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Providian Financial Corp.'s stock lost more than half its value Friday amid worries that the once thriving credit card company has fallen into an insurmountable hole.

The sell-off followed a shake-up Providian outlined after the market closed Thursday. Longtime Providian CEO Shailesh Mehta announced his resignation and the company disclosed plans to scrap its business of giving credit cards to high-risk, or "subprime," consumers.

The company also slashed its earnings estimates for the fourth quarter and warned that the worsening losses in its $32.2 billion credit card loan portfolio made it too difficult to predict its results in 2002.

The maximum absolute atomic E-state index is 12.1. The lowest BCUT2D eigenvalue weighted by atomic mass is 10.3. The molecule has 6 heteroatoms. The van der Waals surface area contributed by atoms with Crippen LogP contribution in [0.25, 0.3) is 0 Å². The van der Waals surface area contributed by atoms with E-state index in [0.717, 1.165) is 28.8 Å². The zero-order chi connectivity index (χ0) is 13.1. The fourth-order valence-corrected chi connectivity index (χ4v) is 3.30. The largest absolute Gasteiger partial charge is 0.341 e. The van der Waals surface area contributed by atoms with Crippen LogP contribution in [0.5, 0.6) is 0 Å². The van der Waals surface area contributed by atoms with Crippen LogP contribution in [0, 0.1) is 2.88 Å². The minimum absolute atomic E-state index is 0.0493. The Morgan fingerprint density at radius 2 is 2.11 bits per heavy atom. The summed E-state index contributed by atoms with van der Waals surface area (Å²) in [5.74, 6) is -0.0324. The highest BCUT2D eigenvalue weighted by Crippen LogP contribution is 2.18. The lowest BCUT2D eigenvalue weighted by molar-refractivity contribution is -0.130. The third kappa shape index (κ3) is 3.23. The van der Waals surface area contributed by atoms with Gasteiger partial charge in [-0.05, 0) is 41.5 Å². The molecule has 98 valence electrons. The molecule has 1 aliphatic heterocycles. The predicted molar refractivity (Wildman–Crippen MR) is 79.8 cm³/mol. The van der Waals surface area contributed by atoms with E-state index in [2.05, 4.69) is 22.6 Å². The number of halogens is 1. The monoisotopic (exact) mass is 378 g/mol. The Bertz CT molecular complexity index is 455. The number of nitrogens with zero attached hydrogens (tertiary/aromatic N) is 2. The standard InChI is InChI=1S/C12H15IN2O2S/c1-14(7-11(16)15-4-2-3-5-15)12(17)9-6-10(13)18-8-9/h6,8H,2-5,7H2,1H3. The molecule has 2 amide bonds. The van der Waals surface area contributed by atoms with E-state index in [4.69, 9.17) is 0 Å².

The news left Wall Street wondering how far the company might fall from just last year, when Providian earned $651.8 million on nearly $6 billion in revenue, and its stock peaked at $66.72.

In a move that will make it more expensive for Providian to raise money, Fitch Inc. on Friday downgraded Providian's credit rating to junk status, citing "the rapid deterioration in the company's franchise."

Shares of the San Francisco-based company plummeted $7.25, or 58 percent, to close at $5.15 Friday on the New York Stock Exchange.

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